Don't read too much into my preference for Favors with this pick. If it's a decision between Favors and Evan Turner, I don't believe there is a wrong choice, merely a preference. After the jump I'll talk about why drafting Turner may not be my first choice, but it's one I'll be very, very happy with.
I'll start off by answering the four questions I posed earlier in the Favors post, this time for Turner.
Ceiling - An elite wing scorer who with a versatile game who can beat single coverage and punish teams for doubling with solid passing skills. Perennial All Star, possible second team All NBA. If not a true superstar, something very, very close. Certainly a number one option on offense for a contending team.
Impact - With a true superstar, the sky's the limit. Turner at his very best probably isn't a guy who can carry a team by himself, but with a wingman and a decent supporting cast, you can build a contender around him.
Likelihood - This is where the athleticism thing comes in, for me. True superstar wings around the league use their extreme athleticism, size or strength to get easy looks and put pressure on the defense. I don't think Turner is going to be able to blow by the better defenders and he's not going to have a size nor strength advantage if he really develops, because teams will put their best wing defender on him (probably threes, considering the lack of explosive speed). If Turner is going to max out his offensive potential, he's going to need to further develop his dribbling skills to the point where he can use his dribble to consistently create those opportunities against better defenders. He's also going to have to use his guile, with and without the ball. By that, I mean he's going to have to relentlessly run his man off screens, he needs to use the pick-and-roll to create space for himself. His basketball skills need to be absolutely elite to make up for the lack of athleticism, relatively speaking. This is a guy who has honed his game every year, so I do believe he has a chance to make these strides, but even if he does, I still don't think he will ever truly reach the level of LeBron, Wade or Kobe. The level just below is nothing to sneeze at, though. I'd put the odds of him reaching that level maybe somewhere north of 50/50.
Downside - Turner's floor is much, much higher than Favors on the offensive end of the floor. I don't see any way this guy doesn't put up at least a couple of 20PPG seasons and I think he's too smart to get to the NBA and suddenly turn into a gunner. He's got a supplemental offensive game, much like Iguodala. If he never develops legit three-point range he's going to be easier to shut down and the Sixers are going to need to find more shooting from the one and three positions, but that's nothing new. Worst case, I think he's a lot like Iguodala, but with a better scoring game in the half court and worse defense. He's absolutely the safe pick.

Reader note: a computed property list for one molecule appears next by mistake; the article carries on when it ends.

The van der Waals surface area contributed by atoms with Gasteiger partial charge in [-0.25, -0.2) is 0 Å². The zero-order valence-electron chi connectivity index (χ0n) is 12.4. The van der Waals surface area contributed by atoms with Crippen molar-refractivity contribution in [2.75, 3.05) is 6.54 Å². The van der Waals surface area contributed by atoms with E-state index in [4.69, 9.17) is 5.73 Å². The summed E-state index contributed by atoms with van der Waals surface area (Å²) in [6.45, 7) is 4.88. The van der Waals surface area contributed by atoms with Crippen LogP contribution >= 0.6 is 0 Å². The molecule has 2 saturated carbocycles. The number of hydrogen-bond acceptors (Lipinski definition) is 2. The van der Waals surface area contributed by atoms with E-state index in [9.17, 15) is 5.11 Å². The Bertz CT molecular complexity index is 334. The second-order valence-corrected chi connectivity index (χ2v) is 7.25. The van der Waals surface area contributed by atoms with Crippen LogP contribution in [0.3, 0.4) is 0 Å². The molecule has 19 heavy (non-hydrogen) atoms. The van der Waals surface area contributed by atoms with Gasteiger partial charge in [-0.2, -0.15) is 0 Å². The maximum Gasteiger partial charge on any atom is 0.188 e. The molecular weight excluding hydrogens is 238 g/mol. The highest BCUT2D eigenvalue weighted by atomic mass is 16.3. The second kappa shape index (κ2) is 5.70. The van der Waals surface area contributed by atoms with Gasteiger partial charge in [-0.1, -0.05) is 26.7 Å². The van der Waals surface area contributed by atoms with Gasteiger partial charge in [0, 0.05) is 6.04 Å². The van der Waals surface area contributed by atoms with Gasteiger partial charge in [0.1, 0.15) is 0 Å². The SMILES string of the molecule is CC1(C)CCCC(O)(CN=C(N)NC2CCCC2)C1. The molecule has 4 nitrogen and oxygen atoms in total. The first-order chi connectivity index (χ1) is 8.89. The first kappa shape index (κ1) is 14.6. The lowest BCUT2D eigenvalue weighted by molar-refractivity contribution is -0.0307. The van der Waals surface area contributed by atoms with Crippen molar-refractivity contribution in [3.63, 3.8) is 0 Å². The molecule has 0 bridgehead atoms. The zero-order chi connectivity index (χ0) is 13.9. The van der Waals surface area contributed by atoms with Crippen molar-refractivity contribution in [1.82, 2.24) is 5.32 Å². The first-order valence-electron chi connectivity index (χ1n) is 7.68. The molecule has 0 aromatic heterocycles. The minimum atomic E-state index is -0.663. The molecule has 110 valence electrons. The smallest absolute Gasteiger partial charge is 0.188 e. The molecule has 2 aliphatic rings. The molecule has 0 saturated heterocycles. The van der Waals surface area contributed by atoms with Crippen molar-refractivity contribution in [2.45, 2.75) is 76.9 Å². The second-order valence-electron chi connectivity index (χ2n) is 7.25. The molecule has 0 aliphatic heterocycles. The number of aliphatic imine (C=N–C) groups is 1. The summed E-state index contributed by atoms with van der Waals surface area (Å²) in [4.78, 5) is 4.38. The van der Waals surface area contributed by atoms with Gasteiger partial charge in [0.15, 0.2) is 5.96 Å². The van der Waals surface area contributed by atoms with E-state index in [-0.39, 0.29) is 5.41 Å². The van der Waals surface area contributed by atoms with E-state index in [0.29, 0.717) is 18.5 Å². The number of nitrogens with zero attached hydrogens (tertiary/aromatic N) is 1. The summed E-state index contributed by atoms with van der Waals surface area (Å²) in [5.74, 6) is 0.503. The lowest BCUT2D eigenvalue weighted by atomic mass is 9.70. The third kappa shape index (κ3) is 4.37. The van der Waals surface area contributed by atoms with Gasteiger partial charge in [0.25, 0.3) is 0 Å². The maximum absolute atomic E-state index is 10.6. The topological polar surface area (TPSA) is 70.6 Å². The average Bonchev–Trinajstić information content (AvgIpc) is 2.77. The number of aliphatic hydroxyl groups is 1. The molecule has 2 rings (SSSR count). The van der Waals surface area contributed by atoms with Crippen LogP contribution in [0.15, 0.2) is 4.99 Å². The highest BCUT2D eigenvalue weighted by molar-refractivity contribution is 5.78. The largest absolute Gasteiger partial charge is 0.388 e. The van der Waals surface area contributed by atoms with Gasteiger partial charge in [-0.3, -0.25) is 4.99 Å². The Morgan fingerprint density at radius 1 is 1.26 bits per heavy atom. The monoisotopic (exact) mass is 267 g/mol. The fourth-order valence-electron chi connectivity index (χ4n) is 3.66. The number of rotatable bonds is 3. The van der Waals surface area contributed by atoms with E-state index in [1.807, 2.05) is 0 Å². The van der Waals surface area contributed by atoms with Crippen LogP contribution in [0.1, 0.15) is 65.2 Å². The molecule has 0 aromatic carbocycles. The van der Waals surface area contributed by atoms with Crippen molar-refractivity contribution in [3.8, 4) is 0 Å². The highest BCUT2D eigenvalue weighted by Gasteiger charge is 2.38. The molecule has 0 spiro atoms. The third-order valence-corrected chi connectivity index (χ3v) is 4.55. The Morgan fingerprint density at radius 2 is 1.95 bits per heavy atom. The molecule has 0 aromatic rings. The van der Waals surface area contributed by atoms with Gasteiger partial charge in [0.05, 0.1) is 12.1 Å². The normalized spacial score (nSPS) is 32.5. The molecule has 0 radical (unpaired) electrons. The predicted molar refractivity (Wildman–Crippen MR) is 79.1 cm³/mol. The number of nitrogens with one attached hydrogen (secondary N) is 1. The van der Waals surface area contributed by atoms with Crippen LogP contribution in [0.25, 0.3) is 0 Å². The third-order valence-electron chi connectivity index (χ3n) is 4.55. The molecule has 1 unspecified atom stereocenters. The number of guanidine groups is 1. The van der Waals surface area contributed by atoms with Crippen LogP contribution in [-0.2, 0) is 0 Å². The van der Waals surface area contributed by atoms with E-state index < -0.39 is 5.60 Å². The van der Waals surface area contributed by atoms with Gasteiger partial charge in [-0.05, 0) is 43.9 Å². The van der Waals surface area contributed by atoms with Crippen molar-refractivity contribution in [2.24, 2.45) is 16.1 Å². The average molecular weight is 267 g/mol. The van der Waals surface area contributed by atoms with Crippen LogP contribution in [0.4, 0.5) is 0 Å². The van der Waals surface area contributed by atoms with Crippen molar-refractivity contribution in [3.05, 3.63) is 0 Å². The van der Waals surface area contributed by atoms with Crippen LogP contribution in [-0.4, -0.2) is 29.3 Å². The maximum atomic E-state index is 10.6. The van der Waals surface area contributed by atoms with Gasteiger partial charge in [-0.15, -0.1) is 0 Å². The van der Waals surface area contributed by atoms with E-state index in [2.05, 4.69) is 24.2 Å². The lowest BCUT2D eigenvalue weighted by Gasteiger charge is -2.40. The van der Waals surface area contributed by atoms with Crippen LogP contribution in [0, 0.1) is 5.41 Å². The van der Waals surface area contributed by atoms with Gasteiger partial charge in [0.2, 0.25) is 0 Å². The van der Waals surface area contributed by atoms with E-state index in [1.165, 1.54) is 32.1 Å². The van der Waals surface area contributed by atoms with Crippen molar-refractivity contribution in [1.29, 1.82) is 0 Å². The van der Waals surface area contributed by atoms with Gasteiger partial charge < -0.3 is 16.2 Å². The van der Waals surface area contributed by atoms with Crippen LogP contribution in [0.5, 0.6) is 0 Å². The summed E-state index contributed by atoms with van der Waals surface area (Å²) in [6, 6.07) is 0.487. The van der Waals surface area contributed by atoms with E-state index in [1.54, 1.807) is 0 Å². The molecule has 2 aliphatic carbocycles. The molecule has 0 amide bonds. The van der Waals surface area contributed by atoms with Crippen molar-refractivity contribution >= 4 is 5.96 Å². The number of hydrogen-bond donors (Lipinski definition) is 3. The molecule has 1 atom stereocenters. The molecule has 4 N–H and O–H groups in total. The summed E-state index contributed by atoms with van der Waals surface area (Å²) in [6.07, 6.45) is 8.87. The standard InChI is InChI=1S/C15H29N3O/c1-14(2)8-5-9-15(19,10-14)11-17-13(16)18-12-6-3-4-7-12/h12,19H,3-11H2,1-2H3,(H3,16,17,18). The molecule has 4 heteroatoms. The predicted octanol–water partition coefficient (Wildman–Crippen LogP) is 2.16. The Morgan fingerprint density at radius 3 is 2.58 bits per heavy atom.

Prior to the Dalembert trade, I would've said that adding Turner would provide the biggest on-court boost for the Sixers in terms of wins and losses. I'm not so sure about that anymore, simply because I think interior defense and rebounding is such a tremendous weakness for the roster at this point and I'm a firm believer that if you can't control the paint you can't win. The funny thing is that the Dalembert trade actually makes the issue of winning this season irrelevant anyway, so I'm left looking longer term.
If the Sixers draft Turner and make no other moves, they're essentially set at three positions for the next 3-4 years, and hopefully at the guard positions for a decade. In the short term, Turner, Iguodala and Jrue would represent one of the most versatile perimeter trios in the league. All have good size for the position, Iguodala and Jrue can effectively guard all three positions, and while I doubt Turner's ability to ever become a lockdown defender, I do think he'll be solid, especially considering he can routinely handle the opposing team's third-best perimeter offensive weapon. All three are plus rebounders for the position, all three get steals and start the break, all three can handle the ball very well and all three are willing passers. Big men should be lining up to join the Sixers considering the opportunities the perimeter guys can get them.
I expect Turner's learning curve to be much less steep than most rookies. He's got three years under his belt and he's spent his entire life figuring out the game, rather than simply tying his laces and jumping over people. Turner gives the Sixers a scoring weapon in the half court they haven't had since Iverson, but his approach to the game fits better with the players around him. His efficient 20 points are much more valuable than a guy who needs 18 shots to score them.
No matter who the Sixers take, we're talking about a rebuild. Both Favors and Turner are pieces to build around, in my mind. There is no wrong choice, and tonight won't be about winning or losing, it's going to be about varying degrees of drastic long-term improvement. Unless, of course, the powers that be do something unbelievably stupid.
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